As you can see, the changes are coming fast and furious now. Our branch library hours are set, Pine Hills will be open in a matter of days, and Delaware's opening is right around the corner in December. Stay tuned for more updates on all the great happenings at Albany's new neighborhood libraries!

Friday, November 13, 2009

25th anniversary of the Writers Institute

Please come to a celebration of the 25th anniversary of the New York State Writers Institute at the University at Albany, at 8:00p on Monday, November 16 in Page Hall on the downtown campus.

Former New York State Governor Mario Cuomo and Pulitzer Prize-winning biographer Doris Kearns Goodwin will speak at this celebration. The event will also feature a short video highlighting the Writers Institute's history and memorable guests and events, as well as the release of the first ten selections of the Institute's list of "25 Uniquely New York Books."

In 1984, Governor Mario Cuomo signed into law the legislation creating the Writers Institute, giving it a mandate to provide "a milieu for established and aspiring writers to work together... to increase the artistic imagination." Under the direction of Pulitzer Prize-winner and UAlbany Professor of English, William Kennedy, the Institute has hosted over 1,000 visiting writer appearances, screened over 400 films, and presented dozens of writing workshops, symposia, and special events, making it one of the premier literary arts organizations in the country.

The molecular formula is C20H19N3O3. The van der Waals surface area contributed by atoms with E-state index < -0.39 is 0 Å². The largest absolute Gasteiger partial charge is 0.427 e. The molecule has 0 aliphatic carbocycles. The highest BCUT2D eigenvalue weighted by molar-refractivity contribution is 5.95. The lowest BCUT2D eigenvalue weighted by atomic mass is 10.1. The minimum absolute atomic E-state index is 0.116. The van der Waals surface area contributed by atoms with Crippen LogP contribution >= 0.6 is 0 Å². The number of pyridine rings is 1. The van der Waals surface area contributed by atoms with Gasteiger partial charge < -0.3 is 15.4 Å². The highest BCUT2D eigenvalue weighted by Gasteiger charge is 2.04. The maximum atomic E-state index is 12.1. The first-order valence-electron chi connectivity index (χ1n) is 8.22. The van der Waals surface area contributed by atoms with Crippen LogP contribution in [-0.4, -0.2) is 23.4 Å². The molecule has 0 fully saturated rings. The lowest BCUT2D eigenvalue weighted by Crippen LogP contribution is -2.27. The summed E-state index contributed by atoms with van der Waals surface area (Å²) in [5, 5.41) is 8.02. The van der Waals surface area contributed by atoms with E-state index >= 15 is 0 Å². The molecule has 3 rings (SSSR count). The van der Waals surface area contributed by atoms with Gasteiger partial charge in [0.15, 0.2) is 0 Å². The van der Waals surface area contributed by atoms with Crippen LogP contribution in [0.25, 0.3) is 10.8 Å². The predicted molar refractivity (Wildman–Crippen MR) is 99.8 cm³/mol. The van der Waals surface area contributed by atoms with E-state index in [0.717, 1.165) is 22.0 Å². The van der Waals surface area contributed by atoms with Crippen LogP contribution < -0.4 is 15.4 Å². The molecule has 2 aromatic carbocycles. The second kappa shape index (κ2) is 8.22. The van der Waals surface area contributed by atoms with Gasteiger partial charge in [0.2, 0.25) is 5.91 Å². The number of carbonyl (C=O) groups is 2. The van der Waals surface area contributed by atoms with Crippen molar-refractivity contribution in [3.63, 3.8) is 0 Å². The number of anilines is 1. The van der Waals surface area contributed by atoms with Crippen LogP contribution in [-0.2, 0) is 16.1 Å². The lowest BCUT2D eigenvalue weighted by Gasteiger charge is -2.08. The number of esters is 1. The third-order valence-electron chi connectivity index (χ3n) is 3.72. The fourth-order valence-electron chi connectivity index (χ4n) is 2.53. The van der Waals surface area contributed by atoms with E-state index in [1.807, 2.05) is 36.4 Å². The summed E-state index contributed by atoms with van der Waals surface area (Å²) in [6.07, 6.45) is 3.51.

Thursday, November 12, 2009

Water First film

WATER FIRST: Reaching the Millennium Development Goals
Screening of documentary film by Amy Hart
Q&A with special guest, Charles Banda, founder Freshwater Project Malawi
Sunday, November 15 at 4:00 pm
Madison Theatre, 1040 Madison Avenue, Albany, NY
Contact: Jean Quattrocchi 518-424-7980

4,000 children died today because they couldn’t get a clean drink of water.
One man is determined to do something about it.

Through the inspiring story of Charles Banda, Amy Hart’s award-winning film, Water First: Reaching the Millennium Development Goals (MDGs), conveys the critical importance of clean water and sanitation in achieving all of the United Nations’ MDGs and relieving global poverty in sub-Saharan Africa and other impoverished regions of the world.

• "Water First gets to the heart of the global water and sanitation crisis.”
- David Douglas, President, Water Advocates
• “Water First is a powerful look at the problem of failing to meet basic human needs for water, and the fantastic efforts underway by dedicated heroes trying to solve that problem.”
– Peter Gleick, President, Pacific Institute, Author, The World’s Water

The screening will be followed by a Q&A with the filmmaker and special guest, Charles Banda, the founding director of Freshwater Project Malawi, a small, grassroots non-profit organization dedicated to providing clean water and sanitation to the people of Malawi, one of the ten poorest countries in the world. Since its founding, Freshwater Project has constructed more than 2,000 wells and 5,0000 pit latrines – serving more than 1 million people. In 2008 Freshwater Project was acknowledged by UNICEF as an exemplary water NGO.